Enphase Just Reported Its Lowest Quarterly Revenue in Over 3 Years. Is The Growth Story Officially Over?

The renewable energy stock remains a risky bet.

Enphase Energy (ENPH 7.67%) remains under pressure and bogged down by an industrywide slowdown in the solar market. After a 50% decline in 2023, the stock is down over 18% in 2024, which is a particularly bad look relative to a strong performance in the S&P 500.

The same factors that made Enphase a Wall Street darling have turned against the company, showcasing the dangers of investing in cyclical stocks.

Here’s why the narrative is negative on Enphase, and what the company needs to do to turn things around.

People installing rooftop solar panels.

Image source: Getty Images.

Bust, to boom, to bust again

Investors who have followed Enphase for a while are familiar with peaks and troughs in its performance.

Five years ago, Enphase generated $100 million in sales and a slight profit of $2.8 million. The company was coming out of a multiyear slowdown (and nearly going bankrupt), but growth was accelerating, and Enphase was charting a path toward profitability. The next few years were explosive, and investors were rewarded with a several-fold increase in the stock price.

ENPH Chart

ENPH data by YCharts

But times have changed. Enphase’s recent quarter (Q1 2024) showed the severity of the slowdown, with revenue coming in at just $263.3 million — the low end of the forecast range of $260 million to $300 million and a brutal 63% decline from the $726 million in revenue Enphase earned in Q1 2023. It was the lowest quarterly revenue for Enphase since Q3 2020 and the first time the company reported a quarterly net loss since Q2 2020.

A broken growth story

The Enphase investment thesis has centered around sales growth paired with high margins. Many companies can grow their sales but face declining margins as they become more complex. However, the best companies can become much larger while retaining or even growing margins, one of the most powerful combinations an investor can find.

A good example is Microsoft, which is generating all-time-high sales and an operating margin of around 44% compared to the low 30% range a decade ago. So, the business is more efficient despite being much larger.

What made the Enphase investment thesis so compelling is that the company had explosive growth and high margins despite selling hardware components. Enphase mainly sells microinverters for residential solar systems, which convert the direct current produced by panels from the sun and turn it into the alternating current we use in our homes. It’s a necessary part of the system but not the kind of component you would think would be ultra-high margin. After all, companies that sell physical products generally have lower margins than software companies. But Enphase had defied that construct.

Throwing fuel on a scorching hot growth story was the rapid excitement of the energy transition and solar’s growing share of the energy mix. The long-term tailwinds of the energy transition remain intact, but higher interest rates have acted like a bucket of water on the red-hot narrative. Higher borrowing costs reduce the return on investment for solar and make installing a solar system more expensive and less appealing. This is a particularly big risk to Enphase since it focuses mainly on the residential market. The commercial market has also slowed, but companies may still go through with utility-scale solar projects if they are in line with company and regulatory agency objectives.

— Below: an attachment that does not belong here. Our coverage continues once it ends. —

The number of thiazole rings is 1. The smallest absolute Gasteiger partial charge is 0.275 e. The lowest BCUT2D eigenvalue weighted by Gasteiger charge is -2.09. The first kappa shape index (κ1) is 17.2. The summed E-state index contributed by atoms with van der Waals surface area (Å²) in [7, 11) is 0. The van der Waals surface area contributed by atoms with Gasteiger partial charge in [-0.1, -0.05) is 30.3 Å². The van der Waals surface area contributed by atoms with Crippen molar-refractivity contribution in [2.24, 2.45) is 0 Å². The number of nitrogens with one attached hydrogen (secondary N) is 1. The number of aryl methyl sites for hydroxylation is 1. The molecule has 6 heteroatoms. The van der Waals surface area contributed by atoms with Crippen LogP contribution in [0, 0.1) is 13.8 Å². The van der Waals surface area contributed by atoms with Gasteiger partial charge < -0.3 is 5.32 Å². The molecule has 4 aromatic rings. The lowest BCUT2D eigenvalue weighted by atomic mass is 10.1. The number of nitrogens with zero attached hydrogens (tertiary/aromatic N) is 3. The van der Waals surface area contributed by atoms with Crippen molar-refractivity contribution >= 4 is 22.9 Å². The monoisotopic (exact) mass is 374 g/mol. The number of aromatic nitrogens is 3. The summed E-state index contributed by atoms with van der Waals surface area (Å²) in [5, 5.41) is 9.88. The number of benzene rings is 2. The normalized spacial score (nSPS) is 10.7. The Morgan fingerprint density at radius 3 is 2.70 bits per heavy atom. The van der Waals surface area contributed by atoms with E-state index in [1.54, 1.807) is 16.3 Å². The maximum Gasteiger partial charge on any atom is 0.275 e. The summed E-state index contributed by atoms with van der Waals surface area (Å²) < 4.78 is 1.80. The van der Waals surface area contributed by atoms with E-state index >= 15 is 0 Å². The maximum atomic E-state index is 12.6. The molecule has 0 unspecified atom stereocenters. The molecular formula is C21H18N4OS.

Hit the pause button on Enphase

Enphase is a good example of how the metrics that fuel an outperforming stock can be the same factors that lead it to underperform the market. Revenue growth, high margins, improving profitability, and a strong trajectory that growth would continue and margins would stay high pole-vaulted Enphase stock to new heights. But now, collapsing revenue and net losses are what is dragging Enphase down.

Enphase is a difficult stock to value because of uncertainty. Management is confident that the recent quarter was the low point in the downturn and that the business will begin to recover in Q2, especially the second half of this year. But we don’t know what the recovery will look like, and it seems doubtful that Enphase will be able to return to the same pace of growth in this high-interest-rate environment. Although the Federal Reserve could begin cutting rates later in the year, we don’t know how many rate cuts it will issue. Even in the medium term, rates could stay at higher levels than pre-pandemic as long as inflation gets closer to the Fed’s goal of 2%. In that scenario, Enphase could return to a slower, less breakneck growth rate.

Investors should be careful not to view Enphase as a pure interest-rate story and assume that when rates come down, the company will flip a switch and revert to blistering growth. However, we should learn a lot more in the coming quarters about what the recovery looks like and whether the worst is truly behind Enphase.

Daniel Foelber has the following options: long July 2024 $130 calls on Enphase Energy. The Motley Fool has positions in and recommends Enphase Energy and Microsoft. The Motley Fool recommends the following options: long January 2026 $395 calls on Microsoft and short January 2026 $405 calls on Microsoft. The Motley Fool has a disclosure policy.

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